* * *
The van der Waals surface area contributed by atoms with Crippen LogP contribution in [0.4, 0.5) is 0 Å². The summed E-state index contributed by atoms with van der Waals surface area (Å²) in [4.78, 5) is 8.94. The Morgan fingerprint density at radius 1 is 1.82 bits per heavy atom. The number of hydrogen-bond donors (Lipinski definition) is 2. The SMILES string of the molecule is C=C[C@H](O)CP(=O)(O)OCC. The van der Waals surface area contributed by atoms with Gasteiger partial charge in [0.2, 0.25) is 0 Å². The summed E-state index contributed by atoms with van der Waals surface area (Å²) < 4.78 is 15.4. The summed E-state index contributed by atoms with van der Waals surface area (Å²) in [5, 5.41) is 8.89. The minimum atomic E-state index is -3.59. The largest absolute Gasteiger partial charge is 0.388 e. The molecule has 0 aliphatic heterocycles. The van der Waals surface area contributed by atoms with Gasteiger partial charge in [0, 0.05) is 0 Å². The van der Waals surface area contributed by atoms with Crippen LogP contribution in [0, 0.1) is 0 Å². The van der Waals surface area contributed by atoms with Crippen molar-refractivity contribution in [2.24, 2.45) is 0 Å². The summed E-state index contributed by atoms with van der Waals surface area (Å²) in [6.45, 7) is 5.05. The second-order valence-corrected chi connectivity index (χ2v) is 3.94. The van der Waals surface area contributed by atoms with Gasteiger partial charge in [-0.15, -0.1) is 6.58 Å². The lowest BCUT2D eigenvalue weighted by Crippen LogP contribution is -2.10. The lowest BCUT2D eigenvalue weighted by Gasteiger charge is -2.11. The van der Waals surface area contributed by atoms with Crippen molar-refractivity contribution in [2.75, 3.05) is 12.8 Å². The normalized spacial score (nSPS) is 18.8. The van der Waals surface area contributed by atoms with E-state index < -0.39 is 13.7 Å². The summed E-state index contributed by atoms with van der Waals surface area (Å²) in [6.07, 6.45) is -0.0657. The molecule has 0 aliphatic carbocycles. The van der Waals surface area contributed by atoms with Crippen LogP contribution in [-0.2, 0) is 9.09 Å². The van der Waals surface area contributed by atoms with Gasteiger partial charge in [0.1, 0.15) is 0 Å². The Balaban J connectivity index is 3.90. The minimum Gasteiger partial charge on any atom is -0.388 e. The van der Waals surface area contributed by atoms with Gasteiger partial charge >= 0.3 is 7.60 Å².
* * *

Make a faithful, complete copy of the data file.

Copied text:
The van der Waals surface area contributed by atoms with Crippen LogP contribution in [0.4, 0.5) is 0 Å². The summed E-state index contributed by atoms with van der Waals surface area (Å²) in [4.78, 5) is 8.94. The Morgan fingerprint density at radius 1 is 1.82 bits per heavy atom. The number of hydrogen-bond donors (Lipinski definition) is 2. The SMILES string of the molecule is C=C[C@H](O)CP(=O)(O)OCC. The van der Waals surface area contributed by atoms with Gasteiger partial charge in [0.2, 0.25) is 0 Å². The summed E-state index contributed by atoms with van der Waals surface area (Å²) < 4.78 is 15.4. The summed E-state index contributed by atoms with van der Waals surface area (Å²) in [5, 5.41) is 8.89. The minimum atomic E-state index is -3.59. The largest absolute Gasteiger partial charge is 0.388 e. The molecule has 0 aliphatic heterocycles. The van der Waals surface area contributed by atoms with Gasteiger partial charge in [0, 0.05) is 0 Å². The van der Waals surface area contributed by atoms with Crippen LogP contribution in [0, 0.1) is 0 Å². The van der Waals surface area contributed by atoms with Crippen molar-refractivity contribution in [2.24, 2.45) is 0 Å². The summed E-state index contributed by atoms with van der Waals surface area (Å²) in [6.45, 7) is 5.05. The second-order valence-corrected chi connectivity index (χ2v) is 3.94. The van der Waals surface area contributed by atoms with Gasteiger partial charge in [-0.15, -0.1) is 6.58 Å². The lowest BCUT2D eigenvalue weighted by Crippen LogP contribution is -2.10. The lowest BCUT2D eigenvalue weighted by Gasteiger charge is -2.11. The van der Waals surface area contributed by atoms with Crippen molar-refractivity contribution in [2.75, 3.05) is 12.8 Å². The normalized spacial score (nSPS) is 18.8. The van der Waals surface area contributed by atoms with E-state index < -0.39 is 13.7 Å². The summed E-state index contributed by atoms with van der Waals surface area (Å²) in [6.07, 6.45) is -0.0657. The molecule has 0 aliphatic carbocycles. The van der Waals surface area contributed by atoms with Crippen LogP contribution in [-0.2, 0) is 9.09 Å². The van der Waals surface area contributed by atoms with Gasteiger partial charge in [0.1, 0.15) is 0 Å². The Balaban J connectivity index is 3.90. The minimum Gasteiger partial charge on any atom is -0.388 e. The van der Waals surface area contributed by atoms with Gasteiger partial charge >= 0.3 is 7.60 Å².